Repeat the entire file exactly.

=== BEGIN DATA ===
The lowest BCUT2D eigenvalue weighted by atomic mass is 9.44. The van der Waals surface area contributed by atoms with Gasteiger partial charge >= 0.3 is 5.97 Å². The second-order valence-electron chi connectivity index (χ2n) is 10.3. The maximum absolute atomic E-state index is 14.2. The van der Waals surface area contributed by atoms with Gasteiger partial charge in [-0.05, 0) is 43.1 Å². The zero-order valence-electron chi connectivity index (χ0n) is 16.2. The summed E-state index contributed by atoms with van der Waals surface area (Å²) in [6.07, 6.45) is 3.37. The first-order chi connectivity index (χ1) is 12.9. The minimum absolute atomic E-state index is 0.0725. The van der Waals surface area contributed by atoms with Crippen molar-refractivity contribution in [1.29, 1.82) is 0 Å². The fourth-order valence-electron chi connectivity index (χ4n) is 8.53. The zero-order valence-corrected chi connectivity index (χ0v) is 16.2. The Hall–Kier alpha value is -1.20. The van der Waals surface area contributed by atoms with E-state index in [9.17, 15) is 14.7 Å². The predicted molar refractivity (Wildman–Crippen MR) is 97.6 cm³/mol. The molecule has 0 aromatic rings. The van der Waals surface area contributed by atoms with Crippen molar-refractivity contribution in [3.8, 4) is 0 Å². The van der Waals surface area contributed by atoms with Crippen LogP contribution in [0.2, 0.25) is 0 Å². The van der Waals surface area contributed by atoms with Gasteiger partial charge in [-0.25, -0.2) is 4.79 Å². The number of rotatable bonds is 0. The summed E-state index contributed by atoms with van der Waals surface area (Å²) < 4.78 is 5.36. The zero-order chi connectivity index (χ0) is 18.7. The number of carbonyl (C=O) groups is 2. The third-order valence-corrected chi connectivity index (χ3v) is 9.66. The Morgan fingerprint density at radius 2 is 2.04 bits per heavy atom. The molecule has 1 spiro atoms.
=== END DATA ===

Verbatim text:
The lowest BCUT2D eigenvalue weighted by atomic mass is 9.44. The van der Waals surface area contributed by atoms with Gasteiger partial charge >= 0.3 is 5.97 Å². The second-order valence-electron chi connectivity index (χ2n) is 10.3. The maximum absolute atomic E-state index is 14.2. The van der Waals surface area contributed by atoms with Gasteiger partial charge in [-0.05, 0) is 43.1 Å². The zero-order valence-electron chi connectivity index (χ0n) is 16.2. The summed E-state index contributed by atoms with van der Waals surface area (Å²) in [6.07, 6.45) is 3.37. The first-order chi connectivity index (χ1) is 12.9. The minimum absolute atomic E-state index is 0.0725. The van der Waals surface area contributed by atoms with Crippen molar-refractivity contribution in [1.29, 1.82) is 0 Å². The fourth-order valence-electron chi connectivity index (χ4n) is 8.53. The zero-order valence-corrected chi connectivity index (χ0v) is 16.2. The Hall–Kier alpha value is -1.20. The van der Waals surface area contributed by atoms with E-state index in [9.17, 15) is 14.7 Å². The predicted molar refractivity (Wildman–Crippen MR) is 97.6 cm³/mol. The molecule has 0 aromatic rings. The van der Waals surface area contributed by atoms with Crippen molar-refractivity contribution in [3.8, 4) is 0 Å². The van der Waals surface area contributed by atoms with Crippen LogP contribution in [0.2, 0.25) is 0 Å². The van der Waals surface area contributed by atoms with Gasteiger partial charge in [-0.25, -0.2) is 4.79 Å². The number of rotatable bonds is 0. The summed E-state index contributed by atoms with van der Waals surface area (Å²) < 4.78 is 5.36. The zero-order chi connectivity index (χ0) is 18.7. The number of carbonyl (C=O) groups is 2. The third-order valence-corrected chi connectivity index (χ3v) is 9.66. The Morgan fingerprint density at radius 2 is 2.04 bits per heavy atom. The molecule has 1 spiro atoms.